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Kevin McDonald’s announcement this morning, via a sensitively conducted interview on Fulham’s website, that he will shortly undergo a kidney transplant was profoundly moving. Most impressive was his poise – even at a deeply personal and troubling movement – in explaining how he had played with kidney failure throughout his career and had made the choice to opt for a transplant as he contemplates the next stage of his life. Football seems very trivial at such grave moments, but it is how we’ve come to know McDonald and, having watched his performances over the year, his courage is not a surprise.

The educational element of McDonald’s interview should not be overlooked. His season has been a frustrating one, relegated to the sidelines after another promotion from the Championship, but the doubts surrounding those decisions can be placed to one side now. No one can diminish his contribution to Fulham’s success in almost five years at Craven Cottage and it is clear that the club hold him in high regard, given how he has been working with the youth teams as part of his progress towards his coaching qualifications.

McDonald makes the profound point that people only know footballers through their persona and performances on the pitch. You always felt with the him that what you saw on the field – however impressive – was only half the story. Here was a natural leader, a character for others to rally around, the voice to offer encouragement and inspiration or a quiet word for those who needed it. There was no doubt that these characteristics proved pivotal in Fulham’s successful promotions from the Championships. His strength of character can only be underlined by the fact that he has reached such heights in his playing career whilst battling a chronic condition.

Writers like me often use hyperbole to illustrate their points, but it is no exaggeration to say that McDonald’s impact upon arrival from Wolves in 2016 was massive. He moved to west London after Fulham’s year-long pursuit finally paid dividends and, after Slavisa Jokanovic deployed him in a deeper role that at any previous point in his playing career, made Fulham far harder to play through. It wasn’t that was a mere stopper in the classical mould, either. McDonald could nit the play together impressively, the perfect fit for a side that wanted to play out from the back and dominate possession, ensuring that his team could effectively utilise the considerable talents of his midfield colleagues, Stefan Johansen and Tom Cairney.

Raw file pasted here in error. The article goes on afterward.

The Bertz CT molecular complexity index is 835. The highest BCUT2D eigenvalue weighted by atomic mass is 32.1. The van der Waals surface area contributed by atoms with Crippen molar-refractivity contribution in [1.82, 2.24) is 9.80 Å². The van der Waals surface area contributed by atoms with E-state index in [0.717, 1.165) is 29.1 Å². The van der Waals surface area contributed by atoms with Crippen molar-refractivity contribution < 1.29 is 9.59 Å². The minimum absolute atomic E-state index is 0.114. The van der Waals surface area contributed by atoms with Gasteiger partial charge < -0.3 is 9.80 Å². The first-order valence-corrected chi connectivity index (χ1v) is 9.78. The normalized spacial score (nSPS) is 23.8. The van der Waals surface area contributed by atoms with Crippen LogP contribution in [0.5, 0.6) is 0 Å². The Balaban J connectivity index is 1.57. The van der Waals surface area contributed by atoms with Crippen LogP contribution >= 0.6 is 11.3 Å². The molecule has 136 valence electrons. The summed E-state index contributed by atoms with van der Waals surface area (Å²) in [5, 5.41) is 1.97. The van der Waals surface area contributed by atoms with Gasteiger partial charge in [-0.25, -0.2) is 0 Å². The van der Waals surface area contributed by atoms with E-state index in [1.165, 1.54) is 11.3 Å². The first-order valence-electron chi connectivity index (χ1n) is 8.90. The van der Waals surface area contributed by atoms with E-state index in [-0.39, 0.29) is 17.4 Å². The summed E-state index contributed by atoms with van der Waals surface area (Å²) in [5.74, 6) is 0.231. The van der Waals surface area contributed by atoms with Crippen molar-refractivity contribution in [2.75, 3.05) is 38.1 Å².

He was a vital part of Fulham’s most attractive side for twenty years and that midfield triumvirate took the Championship by storm as Jokanovic’s swashbuckling side surged to within a whisker of automatic promotion with a memorable 23-match unbeaten run. McDonald’s joyous celebrations after the final whistle on that gorgeous day at Wembley will live long in the memory. My favourite image of his Fulham career remains a private one, captured in the Wembley dressing rooms, with McDonald addressing his victorious team-mates following their moment of glory. I have no idea what he was saying but the faces transfixed on his words tell you just highly regarded he was as a leader.

Dressing rooms are unforgiving places. Players quickly discover who is a phoney and won’t excuse though who shirk challenges. You could never level such an accusation at McDonald, whose matter-of-fact manner rather lends itself to cutting through any confusion. Such qualities will serve him well when he makes the transition from playing into coaching. His contributions have already made quite an impression on some of Fulham’s youngsters and, although there’s an admirable desire to continue his career in the lower leagues, I hope he might be able to contribute to the club’s future in a coaching capacity. He certainly has plenty to offer – and at this difficult moment, as ever, McDonald is leading by example.